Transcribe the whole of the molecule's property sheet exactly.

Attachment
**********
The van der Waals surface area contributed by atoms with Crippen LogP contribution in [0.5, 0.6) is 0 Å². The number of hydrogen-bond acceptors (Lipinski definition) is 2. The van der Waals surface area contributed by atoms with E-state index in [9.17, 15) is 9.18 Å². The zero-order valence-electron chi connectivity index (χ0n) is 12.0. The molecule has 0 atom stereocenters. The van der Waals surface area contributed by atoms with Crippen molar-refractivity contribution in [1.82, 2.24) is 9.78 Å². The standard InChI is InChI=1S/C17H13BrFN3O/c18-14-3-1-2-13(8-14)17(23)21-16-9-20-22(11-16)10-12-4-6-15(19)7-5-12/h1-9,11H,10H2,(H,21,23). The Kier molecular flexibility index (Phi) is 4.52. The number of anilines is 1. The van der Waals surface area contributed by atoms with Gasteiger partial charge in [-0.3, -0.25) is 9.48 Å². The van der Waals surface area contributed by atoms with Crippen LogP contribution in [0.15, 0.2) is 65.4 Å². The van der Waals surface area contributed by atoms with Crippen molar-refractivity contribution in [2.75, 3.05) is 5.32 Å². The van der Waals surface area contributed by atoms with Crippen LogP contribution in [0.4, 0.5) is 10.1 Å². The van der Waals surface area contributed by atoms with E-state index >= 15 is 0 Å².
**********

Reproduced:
The van der Waals surface area contributed by atoms with Crippen LogP contribution in [0.5, 0.6) is 0 Å². The number of hydrogen-bond acceptors (Lipinski definition) is 2. The van der Waals surface area contributed by atoms with E-state index in [9.17, 15) is 9.18 Å². The zero-order valence-electron chi connectivity index (χ0n) is 12.0. The molecule has 0 atom stereocenters. The van der Waals surface area contributed by atoms with Crippen molar-refractivity contribution in [1.82, 2.24) is 9.78 Å². The standard InChI is InChI=1S/C17H13BrFN3O/c18-14-3-1-2-13(8-14)17(23)21-16-9-20-22(11-16)10-12-4-6-15(19)7-5-12/h1-9,11H,10H2,(H,21,23). The Kier molecular flexibility index (Phi) is 4.52. The number of anilines is 1. The van der Waals surface area contributed by atoms with Gasteiger partial charge in [-0.3, -0.25) is 9.48 Å². The van der Waals surface area contributed by atoms with Crippen LogP contribution in [0.15, 0.2) is 65.4 Å². The van der Waals surface area contributed by atoms with Crippen molar-refractivity contribution in [2.75, 3.05) is 5.32 Å². The van der Waals surface area contributed by atoms with Crippen LogP contribution in [0.4, 0.5) is 10.1 Å². The van der Waals surface area contributed by atoms with E-state index >= 15 is 0 Å².